MOREHEAD CITY, NC (WWAY) -- A piece of history has been raised from the pits of the ocean, and it’s the largest artifact that's ever been recovered from perhaps the most infamous pirate's flagship.
The 3,000-pound artifact is one of four anchors off of Blackbeard's prized Queen Anne's Revenge. This anchor helped hold down that flagship as Blackbeard terrorized the waters and coasts of North Carolina. Now, nearly 300 years after that shipwreck, this historical treasure is being brought to land for everyone to see.
"We knew it was 13 feet long, but seeing is believing,” said CFCC Research Vessel Dan Moore Captain Steve Beuth. “To see it break the surface was just a thrill for everyone, especially our students."
"I was very excited,” CFCC Marine Technology student Barry Brunjes said. “You're living history really."
"For him to be so close to Wilmington and North Carolina, it's just pretty neat that we have that here and are able to go out and actually participate in the recovery of the artifacts off the shipwreck,” CFCC Marine Technology student Bryan Pearson said.
Wilmington has a special connection to this historic event. Cape Fear Community College's Research Vessel, the Dan Moore, is the ship that hoisted the treasure out of the depths of the sea.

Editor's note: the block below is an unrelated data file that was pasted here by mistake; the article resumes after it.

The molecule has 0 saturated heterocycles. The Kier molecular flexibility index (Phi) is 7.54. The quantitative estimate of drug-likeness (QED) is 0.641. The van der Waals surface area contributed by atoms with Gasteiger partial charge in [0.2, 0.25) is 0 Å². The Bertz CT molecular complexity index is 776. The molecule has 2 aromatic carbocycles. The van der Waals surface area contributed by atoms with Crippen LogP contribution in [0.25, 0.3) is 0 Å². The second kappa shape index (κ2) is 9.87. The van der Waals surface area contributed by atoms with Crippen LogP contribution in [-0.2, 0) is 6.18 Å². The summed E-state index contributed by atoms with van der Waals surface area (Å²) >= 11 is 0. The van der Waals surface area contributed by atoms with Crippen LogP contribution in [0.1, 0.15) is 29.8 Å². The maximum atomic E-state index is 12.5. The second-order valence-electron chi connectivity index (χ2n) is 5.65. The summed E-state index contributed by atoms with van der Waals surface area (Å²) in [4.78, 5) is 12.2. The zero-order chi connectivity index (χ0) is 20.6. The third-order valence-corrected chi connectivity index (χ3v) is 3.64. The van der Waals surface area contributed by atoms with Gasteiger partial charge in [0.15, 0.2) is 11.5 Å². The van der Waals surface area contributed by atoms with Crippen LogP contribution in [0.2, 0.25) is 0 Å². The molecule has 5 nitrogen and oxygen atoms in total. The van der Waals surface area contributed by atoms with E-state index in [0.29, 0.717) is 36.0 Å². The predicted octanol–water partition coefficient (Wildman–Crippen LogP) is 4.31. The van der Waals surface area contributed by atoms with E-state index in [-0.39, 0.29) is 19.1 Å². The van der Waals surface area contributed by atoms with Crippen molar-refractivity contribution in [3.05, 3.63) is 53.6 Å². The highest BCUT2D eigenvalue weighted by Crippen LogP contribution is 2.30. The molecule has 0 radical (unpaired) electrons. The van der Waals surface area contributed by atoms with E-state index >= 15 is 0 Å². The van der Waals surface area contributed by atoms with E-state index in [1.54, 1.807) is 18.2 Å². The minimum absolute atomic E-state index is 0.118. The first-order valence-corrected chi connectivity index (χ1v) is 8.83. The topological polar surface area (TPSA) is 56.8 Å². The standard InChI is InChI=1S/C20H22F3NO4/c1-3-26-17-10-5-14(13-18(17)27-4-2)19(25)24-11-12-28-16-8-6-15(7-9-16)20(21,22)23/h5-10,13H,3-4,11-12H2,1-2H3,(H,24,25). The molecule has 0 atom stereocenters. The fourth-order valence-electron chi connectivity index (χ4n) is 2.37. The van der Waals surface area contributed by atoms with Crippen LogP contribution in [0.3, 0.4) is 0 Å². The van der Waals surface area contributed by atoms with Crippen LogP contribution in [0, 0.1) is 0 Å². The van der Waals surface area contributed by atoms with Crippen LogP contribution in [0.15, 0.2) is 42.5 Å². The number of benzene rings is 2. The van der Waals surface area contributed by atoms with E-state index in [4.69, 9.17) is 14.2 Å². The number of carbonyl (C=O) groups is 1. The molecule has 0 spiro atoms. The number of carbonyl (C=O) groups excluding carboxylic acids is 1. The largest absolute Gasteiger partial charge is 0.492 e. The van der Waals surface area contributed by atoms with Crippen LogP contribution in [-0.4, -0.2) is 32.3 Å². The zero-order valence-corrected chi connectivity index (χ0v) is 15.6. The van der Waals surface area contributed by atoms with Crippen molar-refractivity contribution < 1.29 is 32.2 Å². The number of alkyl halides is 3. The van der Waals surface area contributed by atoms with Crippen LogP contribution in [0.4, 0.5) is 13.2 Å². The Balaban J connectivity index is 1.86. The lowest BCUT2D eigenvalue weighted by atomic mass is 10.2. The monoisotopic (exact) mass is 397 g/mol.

"I can remember 12 years ago, diving on it and seeing all the cannons and the anchors and the fish all over it,” said Assistant State Underwater Archaeologist Nathan Henry. “And it's kind of a bittersweet day. It's like an old friend that's come ashore, and now we're going to treat her and put her on display for the public."
"The most nerve-wracking thing certainly was when it was under the heavy strain,” Captain Beuth said. “The ship listed over about 10 degrees. It was swinging back and forth in those three-foot seas. It was a little tense, but everything worked out well."
Captain Beuth said there's no real evidence that Blackbeard ever tortured or killed anyone, but Henry says that's what this excavation is going to uncover.
"Pirates are just seamen that went awry,” Henry said. “It'll help us get a better idea of their material culture, what type of things they carried in their pockets, the kind of things they utilized every day. That's the really cool stuff to me, bringing out the stories of the people."
The anchor is at the Queen Anne's Revenge Conservation Lab at East Carolina University, where restoration could take four years. Captain Beuth thinks the final resting place should be in front of Cape Fear Community College.